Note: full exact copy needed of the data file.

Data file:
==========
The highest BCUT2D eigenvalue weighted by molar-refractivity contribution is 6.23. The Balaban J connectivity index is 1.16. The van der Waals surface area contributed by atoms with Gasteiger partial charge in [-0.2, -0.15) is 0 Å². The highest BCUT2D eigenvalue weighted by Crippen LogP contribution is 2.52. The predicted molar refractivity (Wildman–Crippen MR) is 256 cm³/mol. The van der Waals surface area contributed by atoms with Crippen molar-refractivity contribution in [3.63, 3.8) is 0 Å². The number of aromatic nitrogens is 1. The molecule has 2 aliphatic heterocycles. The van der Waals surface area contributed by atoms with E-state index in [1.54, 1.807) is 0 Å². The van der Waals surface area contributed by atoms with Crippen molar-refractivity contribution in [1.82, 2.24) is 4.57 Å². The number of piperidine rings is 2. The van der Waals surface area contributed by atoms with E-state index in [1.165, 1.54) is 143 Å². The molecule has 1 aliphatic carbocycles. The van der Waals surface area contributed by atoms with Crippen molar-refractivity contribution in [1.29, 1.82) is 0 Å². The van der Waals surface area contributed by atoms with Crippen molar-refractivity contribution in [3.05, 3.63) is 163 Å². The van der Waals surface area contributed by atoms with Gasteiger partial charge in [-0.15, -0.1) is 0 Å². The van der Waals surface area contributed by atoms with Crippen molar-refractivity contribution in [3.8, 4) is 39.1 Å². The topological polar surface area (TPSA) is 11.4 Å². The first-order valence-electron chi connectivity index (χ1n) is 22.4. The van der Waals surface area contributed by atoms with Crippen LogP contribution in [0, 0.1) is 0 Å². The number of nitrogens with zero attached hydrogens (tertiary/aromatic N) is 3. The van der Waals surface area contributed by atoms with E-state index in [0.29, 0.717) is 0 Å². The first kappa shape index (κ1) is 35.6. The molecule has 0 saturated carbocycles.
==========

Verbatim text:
The highest BCUT2D eigenvalue weighted by molar-refractivity contribution is 6.23. The Balaban J connectivity index is 1.16. The van der Waals surface area contributed by atoms with Gasteiger partial charge in [-0.2, -0.15) is 0 Å². The highest BCUT2D eigenvalue weighted by Crippen LogP contribution is 2.52. The predicted molar refractivity (Wildman–Crippen MR) is 256 cm³/mol. The van der Waals surface area contributed by atoms with Crippen molar-refractivity contribution in [3.63, 3.8) is 0 Å². The number of aromatic nitrogens is 1. The molecule has 2 aliphatic heterocycles. The van der Waals surface area contributed by atoms with E-state index in [1.54, 1.807) is 0 Å². The van der Waals surface area contributed by atoms with Crippen molar-refractivity contribution in [1.82, 2.24) is 4.57 Å². The number of piperidine rings is 2. The van der Waals surface area contributed by atoms with E-state index in [1.165, 1.54) is 143 Å². The molecule has 1 aliphatic carbocycles. The van der Waals surface area contributed by atoms with Crippen molar-refractivity contribution in [1.29, 1.82) is 0 Å². The van der Waals surface area contributed by atoms with Crippen molar-refractivity contribution in [3.05, 3.63) is 163 Å². The van der Waals surface area contributed by atoms with Gasteiger partial charge in [-0.15, -0.1) is 0 Å². The van der Waals surface area contributed by atoms with Crippen molar-refractivity contribution in [3.8, 4) is 39.1 Å². The topological polar surface area (TPSA) is 11.4 Å². The first-order valence-electron chi connectivity index (χ1n) is 22.4. The van der Waals surface area contributed by atoms with Crippen LogP contribution in [0, 0.1) is 0 Å². The number of nitrogens with zero attached hydrogens (tertiary/aromatic N) is 3. The van der Waals surface area contributed by atoms with E-state index in [0.29, 0.717) is 0 Å². The first kappa shape index (κ1) is 35.6. The molecule has 0 saturated carbocycles.